Young at Heart

A sweet compliment directed towards a sixty-five-year-old woman, mother of five, and grandmother of eighteen—was meant to land on my ears and deliver with it joy during a moment typically filled with sorrow. There I was sitting in my wheelchair at the hospital after undergoing my daily round of radiation treatment for the breast cancer that had so rudely entered my body. Unbeknownst to me, a young nurse had been watching me as I went from room to room—changing my clothes in one, receiving radiation treatment in another, and being examined by my doctor in the last. Afterwards, she came up to me, smiled, and said, “You look young at heart.” Surprised by her words, I smiled and replied, “Why thank you.”

When I arrived home from the hospital, I thought more about the kind words spoken by the young nurse, who at that time I would have considered a stranger. What she cleverly discerned after being only minutes in my presence was something that had roots in events which had occurred fifty-three years prior in my life. She of course knew nothing of my story, save the ten to fifteen minutes she had seen me in the hospital. What she was skillfully able to recognize was an unaltered part of me that had stayed intact since I was twelve-years-old. The years of giving birth, raising children, working, managing a home, retiring from a career, losing loved ones, and now fighting breast cancer had not altered that one thing.

It transports me back in time to that one Halloween in Martinsburg, West Virginia when I was only twelve-years-old. It was to be my last Halloween dressing up—as my mother thought I was getting way too old to dress up and go door-to-door for candy. My costume was a pair of grey wool pants, a grey wool sweater, and my father’s grey wool hat. I was so looking forward to the sock hop that was to follow once the trick-or-treating was done. When I finished trick-or-treating with my friends, we all scooted over to the sock hop that was being held at the Masonic Hall located on The Hill. While there, I recall leaning back on a chair, acting silly while others danced to the latest songs.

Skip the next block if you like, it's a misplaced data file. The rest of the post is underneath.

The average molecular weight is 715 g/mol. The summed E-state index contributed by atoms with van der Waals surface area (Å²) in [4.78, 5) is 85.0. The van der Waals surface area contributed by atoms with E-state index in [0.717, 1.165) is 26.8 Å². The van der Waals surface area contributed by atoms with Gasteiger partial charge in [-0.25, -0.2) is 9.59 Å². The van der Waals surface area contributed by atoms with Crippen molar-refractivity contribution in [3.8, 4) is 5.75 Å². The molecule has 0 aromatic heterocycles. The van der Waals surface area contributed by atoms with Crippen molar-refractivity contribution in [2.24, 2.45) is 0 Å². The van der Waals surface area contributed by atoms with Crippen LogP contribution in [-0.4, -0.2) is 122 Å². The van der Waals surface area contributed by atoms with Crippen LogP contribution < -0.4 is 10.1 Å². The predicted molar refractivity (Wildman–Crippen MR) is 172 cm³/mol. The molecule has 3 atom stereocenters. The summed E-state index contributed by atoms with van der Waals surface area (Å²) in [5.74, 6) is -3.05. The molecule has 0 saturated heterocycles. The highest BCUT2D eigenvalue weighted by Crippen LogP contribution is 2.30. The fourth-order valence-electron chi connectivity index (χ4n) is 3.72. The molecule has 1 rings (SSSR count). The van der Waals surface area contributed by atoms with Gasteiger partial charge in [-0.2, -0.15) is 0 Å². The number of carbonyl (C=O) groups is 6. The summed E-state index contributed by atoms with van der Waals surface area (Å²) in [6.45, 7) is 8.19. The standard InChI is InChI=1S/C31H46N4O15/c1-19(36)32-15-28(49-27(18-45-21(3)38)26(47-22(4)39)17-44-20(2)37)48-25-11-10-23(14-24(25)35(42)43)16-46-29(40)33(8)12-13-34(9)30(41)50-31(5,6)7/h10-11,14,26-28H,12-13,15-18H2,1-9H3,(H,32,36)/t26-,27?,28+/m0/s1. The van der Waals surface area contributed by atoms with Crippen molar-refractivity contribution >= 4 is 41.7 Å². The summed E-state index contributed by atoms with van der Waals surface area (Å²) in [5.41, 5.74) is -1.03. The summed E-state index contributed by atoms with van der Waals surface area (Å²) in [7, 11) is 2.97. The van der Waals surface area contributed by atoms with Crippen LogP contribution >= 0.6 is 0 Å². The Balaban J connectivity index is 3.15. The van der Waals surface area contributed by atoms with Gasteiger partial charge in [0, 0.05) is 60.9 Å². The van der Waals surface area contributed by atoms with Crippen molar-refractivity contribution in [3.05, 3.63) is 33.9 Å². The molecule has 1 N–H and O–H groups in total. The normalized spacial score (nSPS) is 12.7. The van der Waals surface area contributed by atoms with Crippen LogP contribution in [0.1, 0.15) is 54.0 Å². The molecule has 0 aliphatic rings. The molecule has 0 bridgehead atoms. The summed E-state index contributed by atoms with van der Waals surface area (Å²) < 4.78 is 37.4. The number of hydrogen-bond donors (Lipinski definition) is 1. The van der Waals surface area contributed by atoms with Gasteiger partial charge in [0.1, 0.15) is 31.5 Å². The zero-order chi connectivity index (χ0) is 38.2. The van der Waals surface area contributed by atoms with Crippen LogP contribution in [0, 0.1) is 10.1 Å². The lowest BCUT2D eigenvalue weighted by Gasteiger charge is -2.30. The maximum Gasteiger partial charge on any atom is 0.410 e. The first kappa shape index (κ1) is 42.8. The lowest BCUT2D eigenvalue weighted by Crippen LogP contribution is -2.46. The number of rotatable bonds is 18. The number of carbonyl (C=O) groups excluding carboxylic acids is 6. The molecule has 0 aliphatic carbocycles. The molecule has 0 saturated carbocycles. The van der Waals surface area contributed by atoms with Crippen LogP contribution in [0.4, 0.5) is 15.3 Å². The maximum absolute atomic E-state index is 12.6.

Looking back on that fateful night, things were put into motion that would eventually transform a care-free girl who was full of dreams into a burdened down eighteen-year-old, unmarried, mother of five. I had been so confident in my ability to steady myself on the chair that Halloween night, yet an evil more powerful than me took over. There I was a child, being forced to raise five boys on my own. What happened? How did my life change so quickly? My new life was not at all what I expected. I found myself basically growing up with my boys. Age-wise, I could have been their big sister, but there was no mistaken—I was their mother.

My own mother died when I was seventeen and my grandmother when I was eighteen. The only adults left were my father and older siblings. I had always longed for the love and affection of my father, but I was never allocated a piece of his heart. Even sitting by his side while he laid on his death bed, he never whispered to me those three magic words, “I love you.” There would be many boyfriends that came after eighteen, but none would be husband material. They loved the bottle and other women more than they loved me and my five boys. Some even had the audacity of choosing one or two boys over the others. My dream of a loving husband to take care of me and our family would be like the last kid who nobody wanted for the pickup game.

So here I am at sixty-five, still seeking that one thing. That one thing that had flooded my dreams up until I was twelve—the love and affection of a man. Not just any man, but my husband. Yes, my body has grown over the years and time has taken its toll on my physical attributes, but it has not aged the love in my heart for that one dream. In fact, it seems to have frozen it in time. Hence, it was what the young nurse had caught a glimpse of when she said to me, “You look young at heart.” She saw on the outside something that originated from within me. My grown sons have a hard time believing that I carry this dream with me so many years later, but I cannot help but to shed a tear for my one thing.

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